Saturday, November 26, 2011
Self-reflexivity (for those that don't know, the pointing out of a piece's artificiality by the piece itself) has been around for a long time. In movies, you could even say it goes all the way back to the very beginning, when Justus D. Barnes pointed his six-gun directly at the camera and fired in the closing moments of The Great Train Robbery in 1903 (lovingly homaged by Scorsese in Goodfellas). As with any art form, film itself and the processes of its production and exhibition would inevitably be incorporated into the final product and eventually become another tool in the filmmakers' arsenal. While not a standard device, self-reflexivity has been widely enough used in films that it has become accepted by audiences worldwide. So, why the history lesson for things you probably already know, you ask? Because writer/director Chris Regan's short film, Jenny Ringo And The Monkey's Paw makes extensive use self-reflexivity and intertextual devices to tell its story.
We begin inside an art film. Black-and-white footage of a man and a woman sitting on a beach, smoking (what appear to be) clove cigarettes and talking in vaguely-emotion-revealing gibberish. Suddenly, our protagonist, Jenny Ringo (Rosie Duncan) interrupts, telling us, the audience, that we need to witness her tale. We then get a brief history of Jenny and her slack-ass roommate, Gavin (Lukas Habberton). Though they're friends, Jenny needs a break and heads off to a wiccan retreat. On her return, she discovers that Gavin has come into possession of an enchanted monkey's paw and, out of desperation, wished into existence two friends to keep him company. To say that Jeff Awesome (Scott Haney) and (the dying-to-be-commented-on-by-James-Bond) Candy Gorgeous (Dominique Bull) are not nearly as nice and perfect as they at first appear would be an understatement.
When W.W. Jacobs first wrote the short story, "The Monkey's Paw," in 1902, it was intended as a parable. Be careful what you wish for, you just might get it. It was also fatalistic in the sense that when we try to circumvent the universe's plans for us, we only bring sorrow on ourselves. This is why no one, not even Homer J. Simpson, is capable of making a wish that won't in some way, shape, or form backfire on the wisher. Jenny Ringo And The Monkey's Paw follows in this pattern. Gavin wants a perfect friend, who then wants a perfect girlfriend, and naturally the whole affair is not about to go according to Hoyle. However, Regan's film doesn't display much of the irony that pretty much every other iteration of the story does (example: you wish for a cup of coffee, and you receive it, but it has cream and sugar in it, and you're lactose intolerant and diabetic). The supernatural aspects of the new friends (they're telepathic, for starters) feel "out of left field," but I can respect their inclusion, because when dealing with a plot device like a monkey's paw, it's (almost) anything goes. When the plot finally does comment on the underlying problems between Jenny and Gavin (located in Gavin's room), it's genuinely interesting, and I felt as if the rest of the main plot should have been in this vein.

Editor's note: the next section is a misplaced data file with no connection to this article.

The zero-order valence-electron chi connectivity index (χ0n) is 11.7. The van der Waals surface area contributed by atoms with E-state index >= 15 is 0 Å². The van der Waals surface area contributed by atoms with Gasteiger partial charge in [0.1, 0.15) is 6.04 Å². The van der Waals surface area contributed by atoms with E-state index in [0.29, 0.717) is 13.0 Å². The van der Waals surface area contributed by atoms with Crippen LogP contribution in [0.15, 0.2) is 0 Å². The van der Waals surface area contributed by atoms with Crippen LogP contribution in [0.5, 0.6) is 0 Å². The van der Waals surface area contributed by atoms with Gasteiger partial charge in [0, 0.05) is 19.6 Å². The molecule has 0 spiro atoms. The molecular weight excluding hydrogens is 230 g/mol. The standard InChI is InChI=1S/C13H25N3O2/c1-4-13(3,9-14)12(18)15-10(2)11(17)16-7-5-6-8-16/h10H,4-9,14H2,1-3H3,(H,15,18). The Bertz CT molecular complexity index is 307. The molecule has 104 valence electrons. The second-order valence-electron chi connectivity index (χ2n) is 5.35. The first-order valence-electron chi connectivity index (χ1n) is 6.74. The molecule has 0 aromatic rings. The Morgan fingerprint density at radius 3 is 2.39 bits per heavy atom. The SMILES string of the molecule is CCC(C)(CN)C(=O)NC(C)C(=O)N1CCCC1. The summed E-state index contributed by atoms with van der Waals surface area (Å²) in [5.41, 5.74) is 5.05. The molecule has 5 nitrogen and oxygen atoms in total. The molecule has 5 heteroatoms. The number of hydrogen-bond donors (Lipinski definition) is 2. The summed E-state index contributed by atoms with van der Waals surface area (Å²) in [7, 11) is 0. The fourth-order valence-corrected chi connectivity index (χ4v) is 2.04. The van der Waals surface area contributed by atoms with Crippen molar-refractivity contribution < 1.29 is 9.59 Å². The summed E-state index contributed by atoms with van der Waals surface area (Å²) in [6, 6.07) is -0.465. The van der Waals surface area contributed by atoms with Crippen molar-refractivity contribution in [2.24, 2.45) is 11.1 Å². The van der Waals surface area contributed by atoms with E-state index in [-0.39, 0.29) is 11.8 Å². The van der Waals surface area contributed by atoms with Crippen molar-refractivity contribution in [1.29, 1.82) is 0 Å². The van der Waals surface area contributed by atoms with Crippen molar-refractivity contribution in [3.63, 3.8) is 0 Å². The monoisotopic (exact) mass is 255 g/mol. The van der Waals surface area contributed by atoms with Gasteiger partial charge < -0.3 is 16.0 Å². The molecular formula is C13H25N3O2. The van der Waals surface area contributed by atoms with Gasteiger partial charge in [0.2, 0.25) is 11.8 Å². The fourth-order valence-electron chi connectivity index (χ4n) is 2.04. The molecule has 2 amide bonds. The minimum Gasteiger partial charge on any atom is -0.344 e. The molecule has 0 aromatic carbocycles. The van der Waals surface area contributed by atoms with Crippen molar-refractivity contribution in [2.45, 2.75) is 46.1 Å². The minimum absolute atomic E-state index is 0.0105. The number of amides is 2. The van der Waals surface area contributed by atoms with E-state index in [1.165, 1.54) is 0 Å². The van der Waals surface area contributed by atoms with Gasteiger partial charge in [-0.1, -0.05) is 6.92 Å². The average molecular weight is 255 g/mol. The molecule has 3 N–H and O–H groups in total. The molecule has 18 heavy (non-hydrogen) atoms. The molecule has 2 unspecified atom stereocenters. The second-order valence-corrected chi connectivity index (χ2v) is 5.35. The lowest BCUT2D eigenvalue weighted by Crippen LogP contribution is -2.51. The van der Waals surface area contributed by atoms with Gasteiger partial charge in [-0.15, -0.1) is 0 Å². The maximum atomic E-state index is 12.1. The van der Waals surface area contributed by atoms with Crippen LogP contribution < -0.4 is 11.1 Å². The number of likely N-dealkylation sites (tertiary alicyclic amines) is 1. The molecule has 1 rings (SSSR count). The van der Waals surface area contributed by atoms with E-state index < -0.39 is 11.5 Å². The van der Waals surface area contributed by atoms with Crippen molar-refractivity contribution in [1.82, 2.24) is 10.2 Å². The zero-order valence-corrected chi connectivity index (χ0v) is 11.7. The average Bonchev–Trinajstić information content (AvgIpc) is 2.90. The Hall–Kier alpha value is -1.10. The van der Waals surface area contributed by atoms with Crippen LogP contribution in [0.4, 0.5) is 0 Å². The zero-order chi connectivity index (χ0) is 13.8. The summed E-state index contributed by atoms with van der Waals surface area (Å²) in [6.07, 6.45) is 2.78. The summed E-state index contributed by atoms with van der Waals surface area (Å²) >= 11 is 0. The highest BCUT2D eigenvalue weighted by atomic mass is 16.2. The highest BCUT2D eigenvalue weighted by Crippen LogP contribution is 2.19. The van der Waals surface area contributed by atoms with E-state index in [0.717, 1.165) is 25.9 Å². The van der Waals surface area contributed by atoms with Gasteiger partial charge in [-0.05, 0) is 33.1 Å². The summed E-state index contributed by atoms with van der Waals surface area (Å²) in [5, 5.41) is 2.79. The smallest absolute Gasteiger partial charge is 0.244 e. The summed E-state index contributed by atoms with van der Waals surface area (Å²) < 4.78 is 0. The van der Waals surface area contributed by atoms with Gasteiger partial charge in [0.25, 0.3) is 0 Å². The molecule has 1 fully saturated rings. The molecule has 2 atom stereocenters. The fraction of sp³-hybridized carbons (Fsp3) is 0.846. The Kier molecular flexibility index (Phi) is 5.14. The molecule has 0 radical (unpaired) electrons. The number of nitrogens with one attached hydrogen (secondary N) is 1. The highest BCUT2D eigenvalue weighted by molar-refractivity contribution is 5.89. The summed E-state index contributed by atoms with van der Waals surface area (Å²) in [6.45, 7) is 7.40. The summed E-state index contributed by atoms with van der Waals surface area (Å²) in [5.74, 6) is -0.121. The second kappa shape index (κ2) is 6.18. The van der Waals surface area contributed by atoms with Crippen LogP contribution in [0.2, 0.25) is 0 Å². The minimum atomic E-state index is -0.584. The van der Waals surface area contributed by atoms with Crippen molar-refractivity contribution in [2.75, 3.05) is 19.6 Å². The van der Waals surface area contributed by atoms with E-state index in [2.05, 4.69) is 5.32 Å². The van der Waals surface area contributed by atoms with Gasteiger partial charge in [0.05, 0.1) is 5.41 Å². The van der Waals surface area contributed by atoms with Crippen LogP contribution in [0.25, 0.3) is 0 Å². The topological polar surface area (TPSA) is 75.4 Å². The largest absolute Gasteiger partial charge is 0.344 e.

It is impossible to think about this film without talking about stylistic techniques, and Regan and company employ a slew of them. Aside from the more embedded techniques (see first paragraph), there are also animations used to tell a story within a story (or start one anyway) and to visualize (in a very well-played pun) a theatrical principle. The Magician (Simon Messingham) who foisted the monkey's paw on Gavin in the first place does a full-on song-and-dance number with ghost dancers to illustrate the futility of Jenny and Gavin's efforts. The monkey's paw is actually from a stuffed monkey doll. There are tons of clever things going on throughout, and they help maintain interest for the runtime. And this leads me to my biggest criticisms of the piece.
It is difficult to get a movie made at all, especially with the slickness of this one. The cinematography is gorgeous. When the filmmakers allowed themselves to open up the frame. Since the majority of the film takes place in a cramped apartment, the majority of shots doesn't go wider than about medium/medium-long (and are often closer). I was yearning for some more variety in shot choice, and the tightness made me feel slightly claustrophobic. Additionally (and larger), I didn't come away with any emotional connection to the characters. This is not to say that the characters are flat or the performances bad (though they could have all been taken down about 50% in intenseness), they're just not fully-realized onscreen. In twenty-five minutes, there are so many imaginative goings-on, the characters, whose story and "lives" we are supposed to be invested in, get lost. We get hints, we almost get an emotional reveal, but we're whisked off so quickly to the next plot point, it ultimately doesn't resonate. That said, Jenny's destiny (if this is, in fact, to be hers) is brilliant not only in its manner but also in its elliptical nature.
As far as I'm aware, this is Regan's first narrative directing credit, and as a first-timer, he shows a tremendous amount of promise. I'm grateful that there are filmmakers out there willing to take chances with their work like this. Does Jenny Ringo And The Monkey's Paw always work? No, but I would rather watch an imperfect film that has the balls to step out of line a bit than a perfect one that always plays it safe.
If you're interested in hearing more about the film, its universe, and future, go on over to www.jennyringo.com and sign up for the mailing list.
MVT: Chris Regan shows that he's someone to keep an eye on in the future.
Make Or Break: The first scene sets the overall tone, and it does so quite well, right down to the non sequitur intertitles.
Posted by Todd at 7:31 AM